In the debates so far, the candidates have remained silent on the question of who would be their preferred partner. 374 deputies are needed to form a ruling coalition in the new Bundestag. Arithmetically, this can currently be achieved by the HDZ / HSS and the SDP, which would be a continuation of the current ruling coalition. However, many other combinations are possible, for which we have to wait for the final results of the vote.

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How dialing works

of the Bundestag by post

Elections for the German parliament are held every 4 years. On September 26, the Germans elect their 20th Bundestag. Following the vote, at the suggestion of the German president, the new parliament will elect a chancellor.

Just over 60 million citizens are eligible to vote, while almost 10 million without a German passport do not. Approximately one in six people in the country pays their taxes in Germany and is part of society in many other ways, but is disenfranchised due to a lack of a passport.

About 40% of voters decided to vote by mail. Due to the pandemic, the share of postal votes in the local elections in 2021 was significantly higher than in previous years. This is also expected for the federal elections.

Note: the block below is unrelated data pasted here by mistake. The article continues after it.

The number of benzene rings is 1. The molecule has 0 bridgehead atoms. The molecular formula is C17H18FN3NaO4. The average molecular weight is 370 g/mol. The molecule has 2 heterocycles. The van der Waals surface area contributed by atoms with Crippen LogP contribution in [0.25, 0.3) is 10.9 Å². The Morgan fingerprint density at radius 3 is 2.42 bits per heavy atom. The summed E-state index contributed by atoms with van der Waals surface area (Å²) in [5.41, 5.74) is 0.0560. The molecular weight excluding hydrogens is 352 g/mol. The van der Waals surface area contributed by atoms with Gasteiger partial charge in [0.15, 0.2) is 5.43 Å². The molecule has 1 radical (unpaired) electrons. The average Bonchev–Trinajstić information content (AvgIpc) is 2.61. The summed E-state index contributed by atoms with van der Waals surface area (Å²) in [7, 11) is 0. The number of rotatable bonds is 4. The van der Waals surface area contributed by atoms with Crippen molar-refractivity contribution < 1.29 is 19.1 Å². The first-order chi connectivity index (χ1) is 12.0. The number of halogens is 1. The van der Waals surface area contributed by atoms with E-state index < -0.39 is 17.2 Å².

Voters express a wish to vote by mail in the municipality in which they have their main residence. Once an envelope voting notice is submitted, voters receive their documents.

The postal vote was to be sent to the polling stations no later than 6 pm on Friday, September 24. In exceptional cases, anyone who did not do so due to illness could vote by mail until 3 pm on Sunday.

The German electoral system is a mixed type – half of the seats are formed on a majority basis, the other half – on a proportional basis. Accordingly, the ballots have two parts – for the first vote, which votes for a particular person, and for the second, which is for a particular party. Each constituency can send only one politician to the Bundestag – the one with the most votes.

The second vote is actually the more important – with it the voter determines the ratio between the parties. The results of the first and second electoral votes are also decisive for the total number of members of the Bundestag, who then elect the chancellor. Parties that do not cross the 5% barrier have no chance of sending representatives to the Bundestag.

There are two ways to vote abroad. If you live in Germany but are currently on holiday abroad, you can request voting documents by post at an address abroad. Voters pay the postage themselves. People who were not registered in Germany had to apply by post to the municipality in which they were last registered in order to be entered on the electoral roll.